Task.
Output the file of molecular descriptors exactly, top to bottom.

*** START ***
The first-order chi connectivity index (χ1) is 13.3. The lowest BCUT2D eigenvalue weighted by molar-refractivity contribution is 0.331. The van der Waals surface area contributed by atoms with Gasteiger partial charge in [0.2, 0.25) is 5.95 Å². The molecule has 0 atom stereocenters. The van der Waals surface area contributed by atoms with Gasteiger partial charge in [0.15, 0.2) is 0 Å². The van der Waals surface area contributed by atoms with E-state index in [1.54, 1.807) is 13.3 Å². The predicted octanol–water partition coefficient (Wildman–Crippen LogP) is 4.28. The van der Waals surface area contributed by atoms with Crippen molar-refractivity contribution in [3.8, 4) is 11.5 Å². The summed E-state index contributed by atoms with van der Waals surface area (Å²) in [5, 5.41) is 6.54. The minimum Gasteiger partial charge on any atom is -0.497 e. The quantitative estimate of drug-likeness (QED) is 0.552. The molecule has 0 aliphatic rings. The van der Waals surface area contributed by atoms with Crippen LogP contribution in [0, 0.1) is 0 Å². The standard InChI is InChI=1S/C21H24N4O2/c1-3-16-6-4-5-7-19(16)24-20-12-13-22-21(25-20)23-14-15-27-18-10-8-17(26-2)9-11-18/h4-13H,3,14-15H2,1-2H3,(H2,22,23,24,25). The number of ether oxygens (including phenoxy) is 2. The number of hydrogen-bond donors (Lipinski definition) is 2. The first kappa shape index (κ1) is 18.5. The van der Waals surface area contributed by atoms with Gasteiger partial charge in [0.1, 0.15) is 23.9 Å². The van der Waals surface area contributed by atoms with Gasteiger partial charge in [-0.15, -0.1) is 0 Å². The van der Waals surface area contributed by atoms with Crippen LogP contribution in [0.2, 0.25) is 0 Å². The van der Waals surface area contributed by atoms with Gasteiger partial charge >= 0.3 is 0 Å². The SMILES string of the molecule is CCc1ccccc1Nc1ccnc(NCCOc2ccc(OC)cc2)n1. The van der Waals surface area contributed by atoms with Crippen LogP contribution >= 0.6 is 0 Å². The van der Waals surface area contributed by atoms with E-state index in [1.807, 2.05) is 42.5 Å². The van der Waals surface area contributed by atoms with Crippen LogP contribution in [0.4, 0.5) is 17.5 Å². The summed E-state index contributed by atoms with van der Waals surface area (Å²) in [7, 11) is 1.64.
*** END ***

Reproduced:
The first-order chi connectivity index (χ1) is 13.3. The lowest BCUT2D eigenvalue weighted by molar-refractivity contribution is 0.331. The van der Waals surface area contributed by atoms with Gasteiger partial charge in [0.2, 0.25) is 5.95 Å². The molecule has 0 atom stereocenters. The van der Waals surface area contributed by atoms with Gasteiger partial charge in [0.15, 0.2) is 0 Å². The van der Waals surface area contributed by atoms with E-state index in [1.54, 1.807) is 13.3 Å². The predicted octanol–water partition coefficient (Wildman–Crippen LogP) is 4.28. The van der Waals surface area contributed by atoms with Crippen molar-refractivity contribution in [3.8, 4) is 11.5 Å². The summed E-state index contributed by atoms with van der Waals surface area (Å²) in [5, 5.41) is 6.54. The minimum Gasteiger partial charge on any atom is -0.497 e. The quantitative estimate of drug-likeness (QED) is 0.552. The molecule has 0 aliphatic rings. The van der Waals surface area contributed by atoms with Crippen LogP contribution in [0, 0.1) is 0 Å². The standard InChI is InChI=1S/C21H24N4O2/c1-3-16-6-4-5-7-19(16)24-20-12-13-22-21(25-20)23-14-15-27-18-10-8-17(26-2)9-11-18/h4-13H,3,14-15H2,1-2H3,(H2,22,23,24,25). The number of ether oxygens (including phenoxy) is 2. The number of hydrogen-bond donors (Lipinski definition) is 2. The first kappa shape index (κ1) is 18.5. The van der Waals surface area contributed by atoms with Gasteiger partial charge in [0.1, 0.15) is 23.9 Å². The van der Waals surface area contributed by atoms with Gasteiger partial charge in [-0.15, -0.1) is 0 Å². The van der Waals surface area contributed by atoms with Crippen LogP contribution in [0.2, 0.25) is 0 Å². The van der Waals surface area contributed by atoms with Gasteiger partial charge >= 0.3 is 0 Å². The SMILES string of the molecule is CCc1ccccc1Nc1ccnc(NCCOc2ccc(OC)cc2)n1. The van der Waals surface area contributed by atoms with Crippen LogP contribution >= 0.6 is 0 Å². The van der Waals surface area contributed by atoms with E-state index in [1.807, 2.05) is 42.5 Å². The van der Waals surface area contributed by atoms with Crippen LogP contribution in [0.4, 0.5) is 17.5 Å². The summed E-state index contributed by atoms with van der Waals surface area (Å²) in [7, 11) is 1.64.